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As plant-based demand rises, is global policy hitting the brakes?

Article-As plant-based demand rises, is global policy hitting the brakes?

Consumers in Europe, Canada and the United States are buying more plant-based meat and dairy alternatives than ever before, but advocates argue that policy needs urgent modernisation.

A panel discussion at the recent Fi Europe hybrid event brought together three national plant-based foods organisations: the European Alliance for Plant-based Foods (EAPF); Plant-Based Foods of Canada (PBFC); and the Plant Based Foods Association (PBFA) of the United States. The areas of tension are similar in each country, and include how to define and label plant-based meat and dairy alternatives, taxation, and how to stimulate raw material production, said speakers of the panel discussion.

The situation in the United States is complicated by the fact that regulation can be enacted both at a federal level and at a state level. Currently, US manufacturers can use terminology like meat or milk, as long as the product carries qualifying language, such as soy or almond.

Free speech

“But this is a topic that is heating up at the state level,” said the PBFA’s Senior Director of Policy Nicole Negowetti, adding that more than half of US states have proposed legislation to restrict the labelling of plant-based products.

This raises the possibility of a patchwork of rules across the United States, effectively limiting how plant-based products could be marketed and sold from one state to the next.

So far, the organisation has been successful in blocking these bills, arguing in part that enacting these restrictions would curb free speech.

“Free speech protection applies not just to individuals but to corporations as well, so the government has to demonstrate that there is a compelling reason to do so,” she said. “There is no consumer confusion, and therefore there is no reason for government action.”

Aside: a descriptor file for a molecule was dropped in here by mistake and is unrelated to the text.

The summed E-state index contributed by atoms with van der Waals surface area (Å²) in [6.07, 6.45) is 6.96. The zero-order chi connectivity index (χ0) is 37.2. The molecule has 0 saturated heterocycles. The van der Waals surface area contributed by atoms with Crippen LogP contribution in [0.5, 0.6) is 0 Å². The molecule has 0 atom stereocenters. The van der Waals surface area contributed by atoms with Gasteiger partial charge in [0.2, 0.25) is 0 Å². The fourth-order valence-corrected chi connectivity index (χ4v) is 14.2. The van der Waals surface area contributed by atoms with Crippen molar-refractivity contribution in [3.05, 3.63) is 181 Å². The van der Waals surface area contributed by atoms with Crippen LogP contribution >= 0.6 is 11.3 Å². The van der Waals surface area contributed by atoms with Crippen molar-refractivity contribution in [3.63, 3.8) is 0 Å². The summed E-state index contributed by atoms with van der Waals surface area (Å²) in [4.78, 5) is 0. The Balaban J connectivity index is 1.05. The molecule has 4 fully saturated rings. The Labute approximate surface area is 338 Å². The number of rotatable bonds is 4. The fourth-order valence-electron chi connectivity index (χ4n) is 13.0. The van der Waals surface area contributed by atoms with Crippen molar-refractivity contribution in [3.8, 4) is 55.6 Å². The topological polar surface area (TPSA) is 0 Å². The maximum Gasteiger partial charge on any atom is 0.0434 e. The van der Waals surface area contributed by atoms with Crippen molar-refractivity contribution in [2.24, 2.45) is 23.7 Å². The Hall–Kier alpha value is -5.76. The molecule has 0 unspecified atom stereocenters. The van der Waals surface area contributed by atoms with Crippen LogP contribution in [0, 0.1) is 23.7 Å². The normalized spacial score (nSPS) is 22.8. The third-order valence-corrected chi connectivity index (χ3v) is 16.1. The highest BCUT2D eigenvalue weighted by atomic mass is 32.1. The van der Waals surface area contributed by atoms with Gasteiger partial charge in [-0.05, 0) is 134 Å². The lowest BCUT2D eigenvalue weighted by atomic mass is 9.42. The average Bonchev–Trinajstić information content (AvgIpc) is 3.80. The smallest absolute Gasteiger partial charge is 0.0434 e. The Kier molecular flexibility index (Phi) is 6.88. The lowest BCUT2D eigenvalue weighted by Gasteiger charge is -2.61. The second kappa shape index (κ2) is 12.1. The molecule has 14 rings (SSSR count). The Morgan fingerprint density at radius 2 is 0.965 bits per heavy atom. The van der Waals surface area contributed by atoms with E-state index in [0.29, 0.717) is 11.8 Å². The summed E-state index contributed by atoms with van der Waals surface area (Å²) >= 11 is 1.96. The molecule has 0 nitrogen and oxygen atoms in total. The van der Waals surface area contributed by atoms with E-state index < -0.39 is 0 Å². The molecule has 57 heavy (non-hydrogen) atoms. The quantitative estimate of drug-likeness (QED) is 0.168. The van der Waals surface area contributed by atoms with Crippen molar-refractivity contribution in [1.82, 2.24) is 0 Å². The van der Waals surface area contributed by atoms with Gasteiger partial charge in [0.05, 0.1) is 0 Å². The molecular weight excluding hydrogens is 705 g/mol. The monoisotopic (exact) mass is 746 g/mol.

Veggie or ‘simulated’?

Meanwhile in Canada, common names like milk and meat are prohibited for plant-based products.

“Whereas in the US you can say ‘almond milk’, we have to say ‘almond beverage’,” said PBFC Executive Director Leslie Ewing.

What is more, products intended to mimic meat – as opposed to other vegan or vegetarian meat alternatives – must carry the word ‘simulated’ and have similar contain similar protein content, meaning they must be fortified.

“In Canada, animal products are held to be the gold standard,” she said. “…What Plant-based Foods of Canada would like to see is the requirement for the word ‘simulated’ to be removed.”

Its research shows that consumers understand that these products are not meat.

“The biggest areas for us are the removal of the requirement for fortification and the use of common language,” she said.


Meat and dairy terms

European companies face similar restrictions.

“Regulation prohibits the use of dairy and meat terms for non-dairy and meat products,” said EAPF Secretary General Siska Pottie. “…For instance, soy milk and plant-based yoghurt are forbidden.”